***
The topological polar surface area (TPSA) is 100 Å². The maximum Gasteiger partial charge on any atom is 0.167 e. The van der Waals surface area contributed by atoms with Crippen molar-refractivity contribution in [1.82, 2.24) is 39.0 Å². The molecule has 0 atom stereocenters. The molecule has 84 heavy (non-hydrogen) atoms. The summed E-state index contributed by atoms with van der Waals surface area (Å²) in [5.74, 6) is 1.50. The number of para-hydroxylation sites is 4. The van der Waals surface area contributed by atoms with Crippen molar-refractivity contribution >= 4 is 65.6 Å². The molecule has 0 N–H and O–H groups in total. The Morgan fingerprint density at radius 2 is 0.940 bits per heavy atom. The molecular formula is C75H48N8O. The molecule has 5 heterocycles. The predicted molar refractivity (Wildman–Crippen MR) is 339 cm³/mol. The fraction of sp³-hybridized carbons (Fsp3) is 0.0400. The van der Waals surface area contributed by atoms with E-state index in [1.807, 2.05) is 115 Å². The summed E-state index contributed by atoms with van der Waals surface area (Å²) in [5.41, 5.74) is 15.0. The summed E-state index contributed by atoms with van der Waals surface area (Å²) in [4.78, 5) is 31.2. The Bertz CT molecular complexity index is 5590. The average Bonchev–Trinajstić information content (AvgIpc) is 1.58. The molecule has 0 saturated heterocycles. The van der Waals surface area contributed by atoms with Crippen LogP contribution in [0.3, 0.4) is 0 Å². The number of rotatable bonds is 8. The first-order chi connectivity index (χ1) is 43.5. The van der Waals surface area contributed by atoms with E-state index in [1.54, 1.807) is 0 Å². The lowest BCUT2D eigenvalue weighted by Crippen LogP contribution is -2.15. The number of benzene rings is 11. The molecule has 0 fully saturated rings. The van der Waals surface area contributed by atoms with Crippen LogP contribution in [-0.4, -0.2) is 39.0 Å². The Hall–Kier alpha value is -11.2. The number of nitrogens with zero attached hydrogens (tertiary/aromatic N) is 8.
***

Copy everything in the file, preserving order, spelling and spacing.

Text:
The topological polar surface area (TPSA) is 100 Å². The maximum Gasteiger partial charge on any atom is 0.167 e. The van der Waals surface area contributed by atoms with Crippen molar-refractivity contribution in [1.82, 2.24) is 39.0 Å². The molecule has 0 atom stereocenters. The molecule has 84 heavy (non-hydrogen) atoms. The summed E-state index contributed by atoms with van der Waals surface area (Å²) in [5.74, 6) is 1.50. The number of para-hydroxylation sites is 4. The van der Waals surface area contributed by atoms with Crippen molar-refractivity contribution >= 4 is 65.6 Å². The molecule has 0 N–H and O–H groups in total. The Morgan fingerprint density at radius 2 is 0.940 bits per heavy atom. The molecular formula is C75H48N8O. The molecule has 5 heterocycles. The predicted molar refractivity (Wildman–Crippen MR) is 339 cm³/mol. The fraction of sp³-hybridized carbons (Fsp3) is 0.0400. The van der Waals surface area contributed by atoms with E-state index in [1.807, 2.05) is 115 Å². The summed E-state index contributed by atoms with van der Waals surface area (Å²) in [5.41, 5.74) is 15.0. The summed E-state index contributed by atoms with van der Waals surface area (Å²) in [4.78, 5) is 31.2. The Bertz CT molecular complexity index is 5590. The average Bonchev–Trinajstić information content (AvgIpc) is 1.58. The molecule has 0 saturated heterocycles. The van der Waals surface area contributed by atoms with Crippen LogP contribution in [0.3, 0.4) is 0 Å². The number of rotatable bonds is 8. The first-order chi connectivity index (χ1) is 43.5. The van der Waals surface area contributed by atoms with E-state index in [1.54, 1.807) is 0 Å². The lowest BCUT2D eigenvalue weighted by Crippen LogP contribution is -2.15. The number of benzene rings is 11. The molecule has 0 fully saturated rings. The van der Waals surface area contributed by atoms with Crippen LogP contribution in [-0.4, -0.2) is 39.0 Å². The Hall–Kier alpha value is -11.2. The number of nitrogens with zero attached hydrogens (tertiary/aromatic N) is 8.